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Itís very easy to let things slide. Any number of things. One day you have a legitimate excuse, the next you get distracted and the next you promise yourself youíll be able to catch up. Before you know it, youíve established a negative momentum and woops! Everything slides. Then the decision has to be made: do I allow things to keep on sliding and risk having everything slip away or do I take decisive action and turn the tide? Iíve chosen to do the latter. The irony is, thereís no drama involved. Itís simply a question of making the decision.
And acting upon it. Decisions are easy to make. As any drunk or pothead will tell you, weíre all capable of making decisions. Some of my finest were made during my youth in a smoky haze or a drunken daze. Acting upon them is altogether more demanding. More specifically, maintaining the momentum is the challenge. Take these words for instance. At the beginning of the year I made a decision to start writing again but in June that decision was seriously challenged. I kept making excuses. I let things slide. Consequently, my words for June were not written in June.
Nor were these words written on the specified date, which probably makes me a poor example of someone who supposedly writes 100 words a day. That said, Iíve had to make a decision. I could either abandon the project or resign myself to being a non-purist. Iíve chosen the latter. Purism is all very well and all very noble but it doesnít always enable a project to move forwards. If I were to choose to abandon the project on the basis of purism (is that even a word?) I would be jeopardising my original decision to keep this project going.
The issue of integrity has emerged as a pertinent one for me. I recently participated in a school advertising campaign. The theme focuses on the teaching staff and our out-of-work interests and pursuits. I nominated myself for the campaign which resulted in me being featured, along with other staff members, on a series of high profile billboards around town, each having a poster of our own. The angle theyíve chosen to focus on with me is my interest in writing, listing me as a childrenís book illustrator and author.
The former Iíve achieved.
The latter is a work in progress . . .
There have been some days recently when Iíve been flirting, if not with depression, then certainly with some of the gloomier themes of life. Iím increasingly in an age bracket where illness and/or sudden death are no longer the exception, even if theyíre still not the norm. When weíre young we have this sense of becoming bigger, better, stronger. If things havenít worked themselves out yet, just wait a little while. They will. So said I, ever the optimist despite my bouts of existential angst.
These days, what was once on the periphery is increasingly beginning to take centre stage.
Sometimes I find myself immobilised. I can have a dozen good ideas, a dozen plans, a dozen reasons why I should be doing something, and yet I find myself doing nothing.
Immobilised. Some might say lazy. Some might scoff at that.
The gap between intent and action. Here we are again Ė a recurring theme. Inspiration versus perspiration. Then thereís the need for rest. There are plenty of people who do far less than me. There are others no doubt who achieve much more. Itís not that Iím comparing myself to others. Rather, I'm being mindful of sand through the hourglass.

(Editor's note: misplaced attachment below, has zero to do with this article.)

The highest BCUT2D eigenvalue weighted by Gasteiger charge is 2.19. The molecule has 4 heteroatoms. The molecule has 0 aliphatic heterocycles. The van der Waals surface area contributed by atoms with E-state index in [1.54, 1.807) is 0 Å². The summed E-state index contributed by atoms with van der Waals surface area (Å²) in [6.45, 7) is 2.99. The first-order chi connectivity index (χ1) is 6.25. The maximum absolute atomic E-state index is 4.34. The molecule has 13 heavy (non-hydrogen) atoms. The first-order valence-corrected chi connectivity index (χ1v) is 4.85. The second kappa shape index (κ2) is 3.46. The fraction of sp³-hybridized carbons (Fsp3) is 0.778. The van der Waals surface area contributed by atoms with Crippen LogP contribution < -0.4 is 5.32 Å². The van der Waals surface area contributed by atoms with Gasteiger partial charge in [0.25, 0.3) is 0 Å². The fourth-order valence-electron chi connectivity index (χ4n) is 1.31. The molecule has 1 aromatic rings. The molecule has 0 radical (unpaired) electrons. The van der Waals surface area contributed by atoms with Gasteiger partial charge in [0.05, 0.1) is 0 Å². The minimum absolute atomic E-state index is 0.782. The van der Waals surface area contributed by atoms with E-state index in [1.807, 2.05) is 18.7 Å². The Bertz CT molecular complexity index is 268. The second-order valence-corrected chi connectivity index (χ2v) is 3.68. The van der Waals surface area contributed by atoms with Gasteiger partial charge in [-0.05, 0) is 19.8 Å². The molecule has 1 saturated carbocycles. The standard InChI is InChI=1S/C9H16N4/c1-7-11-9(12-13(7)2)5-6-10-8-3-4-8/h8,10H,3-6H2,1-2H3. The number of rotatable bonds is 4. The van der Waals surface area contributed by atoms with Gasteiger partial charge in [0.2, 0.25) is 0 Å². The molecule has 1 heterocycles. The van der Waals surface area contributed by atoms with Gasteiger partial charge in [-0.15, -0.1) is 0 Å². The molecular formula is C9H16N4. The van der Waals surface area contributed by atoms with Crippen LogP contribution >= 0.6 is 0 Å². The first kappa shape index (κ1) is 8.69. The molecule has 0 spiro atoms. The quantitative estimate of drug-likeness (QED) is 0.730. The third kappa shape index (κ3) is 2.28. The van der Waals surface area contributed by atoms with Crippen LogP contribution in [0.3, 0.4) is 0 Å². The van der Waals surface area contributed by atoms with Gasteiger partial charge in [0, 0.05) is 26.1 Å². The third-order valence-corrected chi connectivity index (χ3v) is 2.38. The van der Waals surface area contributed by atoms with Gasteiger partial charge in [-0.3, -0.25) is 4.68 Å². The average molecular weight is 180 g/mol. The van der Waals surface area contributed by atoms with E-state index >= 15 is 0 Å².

Itís one of those days, or should I say dates. 7/7/14. The poetry of numbers and the magic allure of the number 7.
I remember 7/7/77. I was doing my first round of practice teaching at a primary school in Adelaide. I was attached to a charismatic art teacher called Liz who had organised a Seven Party. I wasnít invited, or maybe I was, but I didnít go. Nonetheless I thought it was a great idea and the memory has stuck.
When 8/8/88 and the 9/9/99 rolled around I always remembered Liz and her party. Funny how the memory works.
I can paint. I can paint well, in fact. But am I driven? Not really. Is that a problem? Not necessarily. Itís just that I like the idea of being driven. It taps into the romance of being a painter and an artist. I remember an artist friend of mine telling me she had to paint every day. If she didnít paint she didnít feel whole. She went on to become highly successful. Mind you, she made a career out of it whereas for me itís what, a hobby? I guess unless or until I choose otherwise, it probably is.
Not that thereís anything wrong with having a hobby. Itís just that the reality doesnít match the narrative that runs through my head. The romantic narrative. The fact of the matter is, Iím not an especially driven kind of person. Sure I get things done, lots of things, but driven? I think Iím too much of a procrastinator. I also spread myself thinly. I work full time for a start and that limits the amount of time and energy left over for other things. My work involves a great deal of creative input which, in turn, means downtime is important.
And downtime is when I paint. And write. And read. And walk the dog. And socialise. And try to get out to exhibitions, go for walks, re-pot plants, clean the house, do the washing, the ironing, the shopping, phone friends, check Facebook and the myriad of other things that make up a busy life.
As things are going, by the end of December I will have completed maybe ten paintings this year. I may even do more. Paintings that I am pleased with. Paintings that wouldnít exist if I wasnít, what, driven?
Hmn! Maybe Iím not so lazy after all.